In order to reduce the amount of draw calls per frame I've decided to use a vertex array object to store vertex data from several different meshes. More precisely, I use the vao to the define the vertex format (attributes) and the buffers which contain the vertex and index data.

Now I could call glDrawElements on the batch's vao once and draw all the stored vertex data directly. But I also see a lot of discussions about sorting your draw data front-to-back for opaque objects (in order to reduce overdraw) and back-to-front for translucent objects (in order to blend 'correctly').

I was wondering how you would go about sorting the contents of several vertex batches (vaos) even though a batch most likely contains data for objects at different distances from the camera. Say batch A contains objects with depth { 1, 3, 5 } and batch B contains objects with depth { 2, 4 }, how could this be sorted properly so that it can be drawn in the order { 1, 2, 3, 4, 5 } without specifying 5 separate draw calls (with each a different buffer offset).

Were it just the overdraw optimization I would probably just say screw it as it would allow me to draw an entire buffer's contents in one go (instead of having a draw call with a different offset for each object), but then there's still the sorting of translucent objects.

Thanks in advance!

  • $\begingroup$ you probably can't unless you flatten all the data in a single batch and draw that at once which would work if they all have the same shader. $\endgroup$
    – user18490
    Feb 6, 2017 at 22:24

2 Answers 2


Yes, but with tradeoffs.

The problem is that there are two optimizations going on here at different potential bottlenecks, the CPU and the GPU.

Reducing Overdraw

The goal of reducing overdraw primarily is to reduce the number of times the fragment shader runs via early-z discard. This is usually desirable when you have expensive fragment shaders. However, maintaining a strict depth ordering here may not be necessary. A few common techniques are to either use deferred rendering or to use a depth pre-pass (particularly if you have a forward renderer variant) to minimize the time it takes to run the fragment shaders.

The depth pre-pass technique will require double the draw calls and double the execution of the rest of the shader types (vertex, tessellation control, tessellation evaluation, and geometry) twice, but it may be worth it depending on the scene. The fragment shader is executed twice as well, but usually you would use a very simple one for the pre-pass.

Preserving Transparency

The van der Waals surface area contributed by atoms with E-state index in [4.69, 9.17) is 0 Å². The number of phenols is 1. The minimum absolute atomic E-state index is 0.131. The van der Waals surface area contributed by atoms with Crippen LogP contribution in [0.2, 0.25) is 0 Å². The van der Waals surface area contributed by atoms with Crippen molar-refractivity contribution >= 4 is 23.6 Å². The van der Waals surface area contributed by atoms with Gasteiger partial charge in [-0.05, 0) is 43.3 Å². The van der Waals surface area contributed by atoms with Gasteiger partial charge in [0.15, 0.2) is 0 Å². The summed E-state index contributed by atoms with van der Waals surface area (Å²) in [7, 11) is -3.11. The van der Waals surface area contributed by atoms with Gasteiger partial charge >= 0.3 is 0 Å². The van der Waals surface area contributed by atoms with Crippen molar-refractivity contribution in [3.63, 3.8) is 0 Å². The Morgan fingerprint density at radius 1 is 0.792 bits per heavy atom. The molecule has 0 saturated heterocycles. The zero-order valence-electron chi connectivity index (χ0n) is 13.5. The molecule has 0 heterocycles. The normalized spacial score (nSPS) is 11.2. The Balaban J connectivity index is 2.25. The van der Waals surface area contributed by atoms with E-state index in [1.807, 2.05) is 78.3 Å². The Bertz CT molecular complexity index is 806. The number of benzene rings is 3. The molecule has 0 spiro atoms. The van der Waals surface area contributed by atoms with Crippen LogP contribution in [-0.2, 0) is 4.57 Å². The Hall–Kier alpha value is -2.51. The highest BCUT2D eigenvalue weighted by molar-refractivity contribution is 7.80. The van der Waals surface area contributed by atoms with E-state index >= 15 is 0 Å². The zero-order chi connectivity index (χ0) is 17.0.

Transparency of course is a different story. Many applications avoided transparency because of two problems:

  • Objects blending in order
  • Fragments blending in order

Even if you are able to sort each object by depth at the VBO or VAO level, it's still not guaranteed to be accurate. For example, two objects could overlap each other. Even within the same object, two triangles can overlap each other, so unless you perform clipping, the transparency order may not be correct. You can sort by the fragment level. There are various order-independent transparency techniques, ranging from screen-door transparency to more accurate variants such as depth-peeling.

However, if you are concerned about draw calls and want accurate transparency, then there are techniques that are single-pass order-independent transparency that are becoming more popular. These rely on saving fragment shader output values in additional buffers (generally called A-buffers) and sorting through them later, performing blending manually. These single-pass techniques requires shader atomics though, so OpenGL 4.2 is required.


Drawing back-to-front is not optional with blending (unless you use an order-independent blending technique), so getting the visual effect you actually want has to trump performance.

But drawing front-to-back is purely a performance thing. Specifically, it makes it possible for early-Z to save you fragment processing time, as earlier objects are in front of later ones. So it's a GPU performance improvement.

Batching is a performance improvement for the CPU, in that you're spending less CPU time doing state change stuff.

So you need to decide which is more important: CPU performance or GPU performance. With deferred rendering, saving FS computation time also means saving memory bandwidth.

But the general construction of your scene, what you're actually drawing, can help inform which is more important.

Oftentimes what happens is that you render static terrain first, perhaps using your visibility system to order what you render coarsely front-to-back. Then you render your dynamic objects. Because dynamic objects usually require a lot of state changes, you won't necessarily draw all of them in a single batch (though there are techniques you can use to hide even texture changes).

In any case, the point is that there is a tradeoff. And the one you pick depends on exactly what you're rendering. A top-down game like StarCraft or DotA would never bother with front-to-back sorting; you just render the terrain after the characters. A tight-quarters FPS by contrast would probably really need to employ such techniques, particularly for terrain.


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